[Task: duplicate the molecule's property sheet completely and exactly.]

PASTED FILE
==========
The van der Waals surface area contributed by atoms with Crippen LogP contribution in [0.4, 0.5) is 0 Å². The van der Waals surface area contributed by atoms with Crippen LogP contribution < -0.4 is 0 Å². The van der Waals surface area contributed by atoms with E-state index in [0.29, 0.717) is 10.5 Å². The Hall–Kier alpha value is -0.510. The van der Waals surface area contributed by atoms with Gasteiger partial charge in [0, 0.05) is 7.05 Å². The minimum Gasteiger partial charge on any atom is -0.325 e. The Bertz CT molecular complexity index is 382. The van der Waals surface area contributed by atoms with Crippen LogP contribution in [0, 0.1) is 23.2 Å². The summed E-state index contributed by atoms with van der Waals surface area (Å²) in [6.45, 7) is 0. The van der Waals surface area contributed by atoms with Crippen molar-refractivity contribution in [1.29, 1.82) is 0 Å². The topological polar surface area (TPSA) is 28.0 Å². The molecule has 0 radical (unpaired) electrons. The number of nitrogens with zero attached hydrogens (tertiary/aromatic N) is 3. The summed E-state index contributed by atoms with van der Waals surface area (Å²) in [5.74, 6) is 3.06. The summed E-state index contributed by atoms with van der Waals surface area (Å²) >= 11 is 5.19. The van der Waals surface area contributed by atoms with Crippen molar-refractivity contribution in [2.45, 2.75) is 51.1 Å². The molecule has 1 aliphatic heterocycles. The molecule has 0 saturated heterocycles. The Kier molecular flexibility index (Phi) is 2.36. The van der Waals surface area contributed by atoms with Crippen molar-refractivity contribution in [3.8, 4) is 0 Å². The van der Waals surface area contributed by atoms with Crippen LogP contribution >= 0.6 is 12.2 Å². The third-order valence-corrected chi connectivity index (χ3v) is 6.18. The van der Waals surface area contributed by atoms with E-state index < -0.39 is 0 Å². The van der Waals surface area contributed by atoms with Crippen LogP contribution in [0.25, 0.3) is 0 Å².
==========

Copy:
The van der Waals surface area contributed by atoms with Crippen LogP contribution in [0.4, 0.5) is 0 Å². The van der Waals surface area contributed by atoms with Crippen LogP contribution < -0.4 is 0 Å². The van der Waals surface area contributed by atoms with E-state index in [0.29, 0.717) is 10.5 Å². The Hall–Kier alpha value is -0.510. The van der Waals surface area contributed by atoms with Gasteiger partial charge in [0, 0.05) is 7.05 Å². The minimum Gasteiger partial charge on any atom is -0.325 e. The Bertz CT molecular complexity index is 382. The van der Waals surface area contributed by atoms with Crippen LogP contribution in [0, 0.1) is 23.2 Å². The summed E-state index contributed by atoms with van der Waals surface area (Å²) in [6.45, 7) is 0. The van der Waals surface area contributed by atoms with Crippen molar-refractivity contribution in [1.29, 1.82) is 0 Å². The topological polar surface area (TPSA) is 28.0 Å². The molecule has 0 radical (unpaired) electrons. The number of nitrogens with zero attached hydrogens (tertiary/aromatic N) is 3. The summed E-state index contributed by atoms with van der Waals surface area (Å²) in [5.74, 6) is 3.06. The summed E-state index contributed by atoms with van der Waals surface area (Å²) >= 11 is 5.19. The van der Waals surface area contributed by atoms with Crippen molar-refractivity contribution in [2.45, 2.75) is 51.1 Å². The molecule has 1 aliphatic heterocycles. The molecule has 0 saturated heterocycles. The Kier molecular flexibility index (Phi) is 2.36. The van der Waals surface area contributed by atoms with Crippen molar-refractivity contribution in [3.8, 4) is 0 Å². The van der Waals surface area contributed by atoms with Crippen LogP contribution >= 0.6 is 12.2 Å². The third-order valence-corrected chi connectivity index (χ3v) is 6.18. The van der Waals surface area contributed by atoms with E-state index < -0.39 is 0 Å². The van der Waals surface area contributed by atoms with Crippen LogP contribution in [0.25, 0.3) is 0 Å².